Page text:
Mexico has considerable gas reserves. According to Mexico’s National Hydrocarbons Commission (CNH), there are 324 Tcf proved, probable and possible, or 3P reserves. To put this figure into context, there are enough reserves to satisfy 12 years of national consumption, and there are still many areas that haven’t been explored. The Permian Basin (in Texas), which is one of the largest in the world, has gas reserves of approximately 281 Tcf.
NGI: What are the biggest weaknesses in the Mexican natural gas market?
Irastorza: Gas production has been decreasing since 2010. In 2010 Mexico produced 7 Bcf/d and now it is producing only 4.8 Bcf/d, while demand continues to grow. A large part of that gas doesn’t go to the market, it is used by Pemex itself. In addition, the infrastructure is limited and many states do not get gas or not in the quantities needed. The north of the country enjoys cheap supply and availability from the U.S. However, there are regions like Baja California Sur and the southeast of the country where there is not a reliable supply due to a lack of transport infrastructure. As a result, we have seen natural gas-fired electric plants running with diesel that is much more expensive than gas.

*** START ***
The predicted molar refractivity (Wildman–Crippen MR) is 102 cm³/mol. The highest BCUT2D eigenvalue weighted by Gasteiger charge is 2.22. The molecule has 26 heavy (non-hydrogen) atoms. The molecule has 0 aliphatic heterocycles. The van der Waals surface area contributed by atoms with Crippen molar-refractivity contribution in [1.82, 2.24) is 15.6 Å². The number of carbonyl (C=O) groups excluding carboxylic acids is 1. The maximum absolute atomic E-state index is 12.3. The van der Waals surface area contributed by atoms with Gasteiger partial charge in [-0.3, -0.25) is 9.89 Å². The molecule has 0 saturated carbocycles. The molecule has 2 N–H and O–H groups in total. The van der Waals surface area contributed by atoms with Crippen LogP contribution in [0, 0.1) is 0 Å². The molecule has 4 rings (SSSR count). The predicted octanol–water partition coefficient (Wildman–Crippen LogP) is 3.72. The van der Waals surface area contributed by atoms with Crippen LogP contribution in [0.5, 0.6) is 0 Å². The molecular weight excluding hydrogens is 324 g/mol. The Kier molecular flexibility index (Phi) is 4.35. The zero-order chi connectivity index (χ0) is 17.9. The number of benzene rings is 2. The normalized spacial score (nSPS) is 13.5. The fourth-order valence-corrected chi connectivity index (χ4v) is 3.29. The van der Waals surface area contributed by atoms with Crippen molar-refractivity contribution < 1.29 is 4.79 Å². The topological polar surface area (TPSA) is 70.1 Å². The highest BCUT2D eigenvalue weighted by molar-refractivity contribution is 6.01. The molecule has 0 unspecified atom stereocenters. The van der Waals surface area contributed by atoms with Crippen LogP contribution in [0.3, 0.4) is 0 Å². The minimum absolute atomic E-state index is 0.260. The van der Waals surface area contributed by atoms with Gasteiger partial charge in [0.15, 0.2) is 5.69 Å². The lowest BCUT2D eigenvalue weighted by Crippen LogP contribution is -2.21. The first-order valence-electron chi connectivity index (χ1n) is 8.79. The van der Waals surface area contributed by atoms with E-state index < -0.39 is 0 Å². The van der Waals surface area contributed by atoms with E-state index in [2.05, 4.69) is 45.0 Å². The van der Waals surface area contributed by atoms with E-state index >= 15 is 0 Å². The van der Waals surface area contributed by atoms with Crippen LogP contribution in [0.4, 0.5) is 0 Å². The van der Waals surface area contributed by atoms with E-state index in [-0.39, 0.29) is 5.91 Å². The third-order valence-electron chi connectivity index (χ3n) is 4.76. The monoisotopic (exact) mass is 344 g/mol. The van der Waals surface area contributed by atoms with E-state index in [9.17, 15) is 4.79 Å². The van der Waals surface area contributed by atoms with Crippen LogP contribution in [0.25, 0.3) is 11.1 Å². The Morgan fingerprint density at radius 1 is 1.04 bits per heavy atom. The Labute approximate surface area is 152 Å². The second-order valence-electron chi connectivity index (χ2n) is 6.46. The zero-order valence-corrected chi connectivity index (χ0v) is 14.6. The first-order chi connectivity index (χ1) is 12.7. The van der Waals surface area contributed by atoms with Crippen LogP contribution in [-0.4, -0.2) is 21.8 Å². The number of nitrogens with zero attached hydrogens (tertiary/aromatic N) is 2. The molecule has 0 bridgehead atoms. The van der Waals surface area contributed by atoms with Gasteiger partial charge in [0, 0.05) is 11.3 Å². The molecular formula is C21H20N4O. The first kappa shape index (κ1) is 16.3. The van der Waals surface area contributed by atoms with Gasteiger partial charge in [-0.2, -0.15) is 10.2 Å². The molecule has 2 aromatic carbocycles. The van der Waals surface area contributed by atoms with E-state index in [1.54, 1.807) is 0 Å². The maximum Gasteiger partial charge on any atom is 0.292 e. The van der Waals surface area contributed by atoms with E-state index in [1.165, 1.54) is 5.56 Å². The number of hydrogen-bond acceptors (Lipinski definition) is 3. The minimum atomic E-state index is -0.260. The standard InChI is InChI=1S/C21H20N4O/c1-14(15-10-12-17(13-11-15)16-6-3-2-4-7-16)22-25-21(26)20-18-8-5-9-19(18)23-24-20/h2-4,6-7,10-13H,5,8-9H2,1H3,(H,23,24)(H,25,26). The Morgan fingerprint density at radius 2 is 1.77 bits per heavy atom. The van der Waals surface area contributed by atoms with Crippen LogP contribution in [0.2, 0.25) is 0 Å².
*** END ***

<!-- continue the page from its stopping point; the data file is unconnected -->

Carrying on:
There has been a lot of buzz in terms of hydraulic fracturing and it is not clear if the current administration will support it or not, and most of Mexico’s prospective gas resources require use of this technology to be extracted. Furthermore, the bidding round for natural gas exploration and production was cancelled this year, which creates a very unlikely scenario for the development of domestic natural gas production in the near future.
In terms of quality, about 80% of Mexico’s natural gas production is associated with oil production. Most of oil production comes from the Campeche region, where large quantities of nitrogen were injected to extract oil. According to CNH, national gas production has about 18% of nitrogen and in the southeast region the percentage is even higher. This means the heating power is not as high as it should be and further processes have to be applied before the gas can be used. Therefore, gas is flared at some production points due to the high cost of nitrogen separation. Even when gas burnt volumes have decreased compared to 2016, the trend for 2019 is rising.